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The CCP’s United Front: “Magic Weapon” or Paper Tiger?

The CCP’s United Front: “Magic Weapon” or Paper Tiger?

A panel discussion with Professor June Teufel Dreyer, Dr Gerry Groot and Professor Steve Tsang moderated by Martin Purbrick, 27 April 12.00 BST

“United Front Work is an important magic weapon for the victory of the party’s cause.” – Xi Jinping, October 2017

The united front approach of the Chinese Communist Party (CCP) is greatly misunderstood in western countries but is an integral part of how the CCP perpetually governs a one-party state. Since its formation in 1921, the CCP learnt from the Communist Party of the Soviet Union how in order for a single party to survive it must not only utilise the hard power of the state but also soft power to bring diverse factions of society into a united front dominated by the communist party. United Front is the soft power approach taken by the CCP, and has become more visible in western countries as the influence of China has expanded in the past several decades.
Our panelists will discuss the history of united front, how it is now used by the CCP, and whether we should be concerned about united front in our own countries. Our panelists are all accomplished scholars who have studied and written about the CCP united front.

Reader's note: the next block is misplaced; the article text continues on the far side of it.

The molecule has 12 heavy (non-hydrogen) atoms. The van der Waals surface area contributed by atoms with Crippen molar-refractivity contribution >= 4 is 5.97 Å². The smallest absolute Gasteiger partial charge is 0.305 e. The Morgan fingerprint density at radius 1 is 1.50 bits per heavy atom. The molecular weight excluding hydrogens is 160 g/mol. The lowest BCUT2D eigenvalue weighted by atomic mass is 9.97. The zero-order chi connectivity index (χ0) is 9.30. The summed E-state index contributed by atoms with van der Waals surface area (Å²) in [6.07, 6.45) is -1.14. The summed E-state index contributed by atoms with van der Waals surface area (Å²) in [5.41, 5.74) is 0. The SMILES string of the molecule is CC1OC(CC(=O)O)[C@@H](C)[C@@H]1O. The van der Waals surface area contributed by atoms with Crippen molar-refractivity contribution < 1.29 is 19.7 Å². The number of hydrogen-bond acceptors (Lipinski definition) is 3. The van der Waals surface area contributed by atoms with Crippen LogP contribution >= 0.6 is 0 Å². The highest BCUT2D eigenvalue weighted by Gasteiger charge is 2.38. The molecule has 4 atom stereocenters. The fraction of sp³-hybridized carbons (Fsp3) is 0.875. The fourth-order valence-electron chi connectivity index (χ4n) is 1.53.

Professor June Teufel Dreyer is a Senior Fellow in the Asia Program at the Foreign Policy Research Institute and Professor of Political Science at the University of Miami. She is a former Far East Specialist at the Library of Congress, Asia policy advisor to the Chief of Naval Operations and Commissioner of the United States-China Economic and Security Review Commission. In 2018, Dr. Teufel Dreyer published ‘A weapon without war: China’s united front strategy’, which explained the increasing use of united front outside of China and the impact that this may have.

Dr. Gerry Groot is Senior Lecturer in Chinese Studies at the University of Adelaide. He has long been interested in Chinese politics and political history and is well known for his work on the Chinese Communist Party’s United Front Work, particularly with China’s so-called democratic political parties. Dr. Groot has written extensively about United Front Work, including how it has changed during the tenure of President Xi Jinping.

Professor Steve Tsang is Director of the China Institute at the School of Oriental and African Studies, London. His research interests focus on twentieth-century Chinese history and the growing influence of the country politically and economically. Professor Tsang has written and commented regarding the nature of CCP influence in Taiwan, Hong Kong, and around the world. He is currently also working on a book on The Political Thought of Xi Jinping.

Martin Purbrick is a regular contributor to the RSAA journal Asian Affairs. He was until recently the Director of the Asia-Scotland Institute. Prior to that he worked in security and integrity risk management for over 32 years with the Hong Kong Jockey Club, McKinsey, Intel and the Royal Hong Kong Police Force.



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